Trim: 6 x 9
978-1-4985-1566-5 • Hardback • April 2015 • $109.00 • (£84.00)
978-1-4985-1568-9 • Paperback • October 2019 • $44.99 • (£35.00)
978-1-4985-1567-2 • eBook • April 2015 • $42.50 • (£33.00)
Maria-Keiko Yasuoka is a visiting researcher at the Hokkaido University School of Medicine in Japan.
List of Figures
Chapter 1Narratives of Transplant Surgeons and Coordinators
Chapter 2Narratives of Recipients
Chapter 3Narratives of Donor Families
Chapter 4The Buds of Interrelationships among Concerned Parties
Chapter 5Transforming Concepts of Life
AfterwordMy Father’s Funeral in Japan, August 2014
AppendixJapanese Organ Transplantation Law
About the Author
Organ Donation in Japan offers an accessible first attempt of understanding the complexities surrounding organ donation. Building from this book, scholars can expand accounts, refine meanings and increase capacity in a much-needed area.
— Centre for Medical Humanities
Yasuoka’s thoughtful study traces the bumpy road to successful organ transplantation in Japan, where cadaveric (brain dead) donation, though legal, has continued to generate widespread suspicion and resistance for over three decades. An engrossing and accessible account, this work carefully probes professional and lay parties’ personal narratives, an approach that offers new insights into this persistent medical conundrum.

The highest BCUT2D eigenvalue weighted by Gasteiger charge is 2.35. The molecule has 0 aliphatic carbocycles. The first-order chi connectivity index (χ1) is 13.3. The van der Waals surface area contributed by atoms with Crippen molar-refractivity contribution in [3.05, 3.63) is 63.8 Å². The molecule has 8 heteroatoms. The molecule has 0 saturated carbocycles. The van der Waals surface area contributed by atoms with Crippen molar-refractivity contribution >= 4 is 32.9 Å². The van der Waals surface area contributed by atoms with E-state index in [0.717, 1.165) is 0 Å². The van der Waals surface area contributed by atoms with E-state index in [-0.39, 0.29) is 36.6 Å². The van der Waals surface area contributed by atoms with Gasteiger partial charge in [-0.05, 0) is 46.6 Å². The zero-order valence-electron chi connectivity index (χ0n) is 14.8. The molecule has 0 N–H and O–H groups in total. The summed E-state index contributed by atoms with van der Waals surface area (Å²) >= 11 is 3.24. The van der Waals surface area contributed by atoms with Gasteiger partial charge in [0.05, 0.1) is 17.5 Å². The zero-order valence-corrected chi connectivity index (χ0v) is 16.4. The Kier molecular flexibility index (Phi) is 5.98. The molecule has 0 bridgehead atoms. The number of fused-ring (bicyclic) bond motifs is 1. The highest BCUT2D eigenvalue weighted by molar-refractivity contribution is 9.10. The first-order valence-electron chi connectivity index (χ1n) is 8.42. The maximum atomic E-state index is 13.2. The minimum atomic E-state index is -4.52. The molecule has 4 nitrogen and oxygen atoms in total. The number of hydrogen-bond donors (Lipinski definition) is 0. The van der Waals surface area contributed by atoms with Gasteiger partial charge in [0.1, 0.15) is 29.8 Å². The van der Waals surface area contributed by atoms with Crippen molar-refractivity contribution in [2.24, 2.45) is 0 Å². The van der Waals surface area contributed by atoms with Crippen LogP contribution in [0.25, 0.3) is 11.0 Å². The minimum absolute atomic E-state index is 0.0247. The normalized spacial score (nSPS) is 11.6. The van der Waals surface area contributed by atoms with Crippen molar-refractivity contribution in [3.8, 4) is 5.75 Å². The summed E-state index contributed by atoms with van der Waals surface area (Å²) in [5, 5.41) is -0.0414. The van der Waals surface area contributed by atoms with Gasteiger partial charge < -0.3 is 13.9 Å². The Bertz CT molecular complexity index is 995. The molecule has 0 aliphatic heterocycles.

— Lesley A. Sharp, Barnard College; Columbia University
Not since the 2001 publication of Margaret Lock’s Twice Dead have we been able to follow the emerging story of organ transplantation in Japan. Japanese medical anthropologist Maria Yasuoka thus offers us a timely and sensitive ethnographic portrayal of the hopes, realities, and ongoing challenges faced by Japanese transplant surgeons, organ recipients, and donor families. Foregrounding the narratives of these various parties, Organ Donation in Japan represents a major contribution to medical anthropology, bioethics, and Asian studies.
— Marcia Inhorn, Yale University
Japanese medical systems have been reluctant to procure organs from brain-dead donors whose hearts continue to beat with the aid of ventilators. Yasuoka’s study provides a fascinating account of the stories of the few Japanese donor families and organ recipients, as well as of the transplant surgeons, and coordinators who take part in this controversial practice. Yasuoka’s writing is sensitive to an emerging medical field that has been racked with public debate, scandal, malpractice, medical mistrust, organ tourism, tragic and sudden deaths, as well as moments of intense generosity and sacrifice moved by the promise of saving lives.
— Sherine Hamdy, Brown University